Kobo isn't all that well-known in the U.S., though it's reasonably successful in other parts of the world. It's a perfectly nice ebook reader, though I think the Kindle and Nook probably have advantages.
Anyway, a couple months ago, I was coming back from one of my trips to Chicago, had the Kobo with me...and left it in the seatback on the plane. The problem was that since I rarely use it, I just didn't think of checking for it.
I immediately called lost-and-found - though "immediately" is somewhat a misnomer, since trying to find the phone number of an airline's lost-and-found is a numbing process. At least it is with American. Why on earth they make it so difficult, and just don't list each airport is beyond me. Lost-and-found has to be a heavily used number.
Anyway, cutting the story down a bit because it's unimportant to this tale, after leaving a bunch of messages (you only get a recorded message), I actually got a phone call back from that they thought they found my Kobo ebook reader! I figured I must be one of 12 people in the U.S. who ever had his lost item found. Though I still had to confirm it was mine. But it was found around the date I'd lost mine, and might have even been on the flight, so I felt pretty confident.
The rep had to check first, and she read off the books on the reader, and -- none of them were mine! Aggghh!! I was gnashing my teeth. What were the odds of finding a second Kobo around the same time, and even perhaps on the same flight?!! So, regretfully, I said it wasn't mine and hung up.
What were the odds, indeed? And the more I thought about coming so close, the more I thought about those odds. It just didn't seem likely. I'd mentioned the story to a few people, and they hadn't even heard of Kobo. So, those odds, again -- finding two of them??? It had to have been mine. It had to. But those books -- they weren't on my reader. So, how in the world could...
And then it hit me.
Most, if not all ebook readers try to sell you other books to buy, and they list them on the main page. I suddenly became nearly absolutely certain that the rep was reading the names of those books to me...and never hit the icon that says "Library" off near the bottom. I became near 100% certain that that was my Kobo ebook reader that had been found...and I sent it back!!
I tried calling the airline's lost-and-found back, and left a whole bunch of messages, even to the point of saying that I was sure they'd sent it off to their clearing house by now, but could they call me back with the number of that. But alas no call.
It's one thing to lose an item. I didn't like doing that. But what really mortified me was that I'd done the near impossible -- I'd actually found it in an airline's lost-and-found...and gave it back!!!!
When I went to the IFA Berlin tech trade show, I told the story to my friend Ed Bott, who I often mention here, who is one of the most tech-savvy people I know. And he absolutely agreed with me, but was even more certain that that had been my Kobo ebook reader. And so too were a group of people who should know better than almost anyone. And it was those people from whom luck smiled.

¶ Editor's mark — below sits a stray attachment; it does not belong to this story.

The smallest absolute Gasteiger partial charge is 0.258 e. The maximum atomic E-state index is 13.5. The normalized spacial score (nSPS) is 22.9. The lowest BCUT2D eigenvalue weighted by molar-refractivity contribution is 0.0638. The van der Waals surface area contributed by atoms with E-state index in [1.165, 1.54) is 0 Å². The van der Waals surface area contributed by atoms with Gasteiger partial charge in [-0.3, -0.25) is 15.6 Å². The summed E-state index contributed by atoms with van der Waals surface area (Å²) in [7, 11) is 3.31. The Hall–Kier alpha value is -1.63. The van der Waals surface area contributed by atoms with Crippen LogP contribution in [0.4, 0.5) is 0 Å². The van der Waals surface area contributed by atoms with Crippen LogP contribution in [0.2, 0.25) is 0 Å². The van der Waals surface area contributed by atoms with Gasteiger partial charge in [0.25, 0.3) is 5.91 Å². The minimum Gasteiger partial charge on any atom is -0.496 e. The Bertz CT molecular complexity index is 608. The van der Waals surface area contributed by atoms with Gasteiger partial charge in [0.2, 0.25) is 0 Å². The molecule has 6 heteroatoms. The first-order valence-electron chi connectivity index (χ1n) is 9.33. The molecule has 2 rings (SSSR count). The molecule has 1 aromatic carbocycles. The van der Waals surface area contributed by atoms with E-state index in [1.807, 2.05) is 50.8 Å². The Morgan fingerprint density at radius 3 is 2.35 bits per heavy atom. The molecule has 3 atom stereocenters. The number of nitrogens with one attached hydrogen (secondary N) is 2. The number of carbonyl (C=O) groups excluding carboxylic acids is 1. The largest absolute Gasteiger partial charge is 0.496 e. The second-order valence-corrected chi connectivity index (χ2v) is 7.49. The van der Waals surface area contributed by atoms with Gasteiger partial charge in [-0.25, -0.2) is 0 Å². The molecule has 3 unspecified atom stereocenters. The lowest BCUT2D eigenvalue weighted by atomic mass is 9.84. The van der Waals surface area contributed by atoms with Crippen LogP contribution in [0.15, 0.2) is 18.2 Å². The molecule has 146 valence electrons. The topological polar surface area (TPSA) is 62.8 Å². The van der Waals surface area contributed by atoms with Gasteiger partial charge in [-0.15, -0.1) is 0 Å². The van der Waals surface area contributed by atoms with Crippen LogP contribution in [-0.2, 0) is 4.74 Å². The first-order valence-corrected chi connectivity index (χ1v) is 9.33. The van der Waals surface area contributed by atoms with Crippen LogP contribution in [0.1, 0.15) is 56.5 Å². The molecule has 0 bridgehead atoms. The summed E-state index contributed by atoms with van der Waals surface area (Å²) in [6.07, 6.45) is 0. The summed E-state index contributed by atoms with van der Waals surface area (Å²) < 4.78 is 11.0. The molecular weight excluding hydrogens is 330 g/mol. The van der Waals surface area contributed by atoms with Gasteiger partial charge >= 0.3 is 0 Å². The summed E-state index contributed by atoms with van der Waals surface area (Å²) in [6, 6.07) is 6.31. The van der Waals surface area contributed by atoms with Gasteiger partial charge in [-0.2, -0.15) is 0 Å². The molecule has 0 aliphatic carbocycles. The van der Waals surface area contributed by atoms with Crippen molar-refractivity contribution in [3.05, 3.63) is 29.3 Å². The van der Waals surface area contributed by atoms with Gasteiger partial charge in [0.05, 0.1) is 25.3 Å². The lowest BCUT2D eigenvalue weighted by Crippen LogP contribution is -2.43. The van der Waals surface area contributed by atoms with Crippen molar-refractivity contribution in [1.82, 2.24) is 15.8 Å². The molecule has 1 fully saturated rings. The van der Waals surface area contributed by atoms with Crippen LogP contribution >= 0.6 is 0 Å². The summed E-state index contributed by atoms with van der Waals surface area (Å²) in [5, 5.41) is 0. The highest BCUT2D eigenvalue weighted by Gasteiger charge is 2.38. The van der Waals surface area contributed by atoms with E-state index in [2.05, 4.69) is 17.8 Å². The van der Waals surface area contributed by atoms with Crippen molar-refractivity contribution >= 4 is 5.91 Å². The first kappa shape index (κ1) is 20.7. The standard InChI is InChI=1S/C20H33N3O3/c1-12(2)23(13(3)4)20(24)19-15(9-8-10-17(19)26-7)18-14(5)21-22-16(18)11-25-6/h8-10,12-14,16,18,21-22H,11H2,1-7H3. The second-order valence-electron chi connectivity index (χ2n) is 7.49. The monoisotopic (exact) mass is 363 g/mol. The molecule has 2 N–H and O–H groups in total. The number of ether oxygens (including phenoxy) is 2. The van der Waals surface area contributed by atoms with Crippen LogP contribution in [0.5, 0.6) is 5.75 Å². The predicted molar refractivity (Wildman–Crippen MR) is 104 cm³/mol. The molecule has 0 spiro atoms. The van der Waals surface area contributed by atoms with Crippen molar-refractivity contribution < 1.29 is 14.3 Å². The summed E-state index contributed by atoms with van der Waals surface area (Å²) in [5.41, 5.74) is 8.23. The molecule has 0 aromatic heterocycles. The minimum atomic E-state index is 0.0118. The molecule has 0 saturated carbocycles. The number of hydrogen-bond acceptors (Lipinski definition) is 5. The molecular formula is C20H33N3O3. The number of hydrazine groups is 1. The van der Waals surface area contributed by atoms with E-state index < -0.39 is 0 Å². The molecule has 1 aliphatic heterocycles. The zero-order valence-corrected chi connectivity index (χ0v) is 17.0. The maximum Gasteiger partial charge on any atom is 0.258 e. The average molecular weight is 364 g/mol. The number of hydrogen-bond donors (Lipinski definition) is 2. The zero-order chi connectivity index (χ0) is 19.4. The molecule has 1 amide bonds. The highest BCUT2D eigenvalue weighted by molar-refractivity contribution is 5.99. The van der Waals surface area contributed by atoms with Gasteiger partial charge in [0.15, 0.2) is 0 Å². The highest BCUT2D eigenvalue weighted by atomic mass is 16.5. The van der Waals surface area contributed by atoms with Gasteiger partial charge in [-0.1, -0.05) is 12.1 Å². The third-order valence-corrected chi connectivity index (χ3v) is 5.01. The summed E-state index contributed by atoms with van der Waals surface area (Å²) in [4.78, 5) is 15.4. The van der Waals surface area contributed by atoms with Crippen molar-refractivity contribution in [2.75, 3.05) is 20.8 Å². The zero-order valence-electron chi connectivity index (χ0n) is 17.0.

It was the people from Kobo.
At one of the events I attended at IFA Berlin a few weeks ago, there was a room filled with vendors from about 50 companies. And one of them was Kobo. I made my way around the room, and eventually got to the Kobo booth. Once there, they began showing me their latest products. Now, as I mentioned above, I had been given the Kobo ebook reader at a press event last year -- it was at a special gathering at IFA Berlin, thrown by Kobo. And as it turned out, several of the same people from last year were at the Kobo booth, and we remembered each other. I told them my tale of woe -- and to a person they all agreed, with zero uncertainty, that that had absolutely been my Kobo that was found. They knew for certain, better than anyone, that it was rare to find a Kobo in the United States. And that, yes, there are other books promoted on the main page.
And that's when the mortifying tale had a happy ending. They had a new model they were bringing out. It was almost identical to the one I had lost, the Aura. The difference was that this one was waterproof -- and called the Aura H20. If I'd like to review it, they said, we'd be happy to send you one.
Huzzah! Yes, I said, and I have it now.
By the way, I usually fine waterproofed products a bit of a gimmick, but an ebook reader is one of the few that actually makes sense. People take their ebook readers to the beach, or sit by a pool, or even sit on a rubber raft in the pool with it. Some people (the Kobo people told me) even take them in the bath, wrapping them in plastic first. So, this is really a smart idea, and it's the only one on the market that's manufactured to be waterproof. So, I think the company has a very intriguing product.
And by the way, as loopy as the ebook reader tale is...I think this video trumps it. But then, I think this video trumps a lot.
I should not that what I love too is that this is for KLM. That was the first airline I ever took as a little kid on a family trip, so I have wonderful memories of it. And I hadn't flown the airline since -- until I took it two years ago to my first IFA Berlin. It was a wonderful flight in both directions, and the best of all my three trips.
I also blew away the flight attendants since I still had the little gift I was given as a kid. It was a portable chess set, like a small portfolio, with the KLM logo on the front. They all were stunned to see it, and said it was far better than the gift they give kids today. And then, they asked if I'd like one of those gifts, as well, to sort of round out things. I thought it was only proper to accept -- and they were right, my chess set was far better.
The point here is that I really like KLM. And after this video, I like it even more.
Watch it to the very end. Really.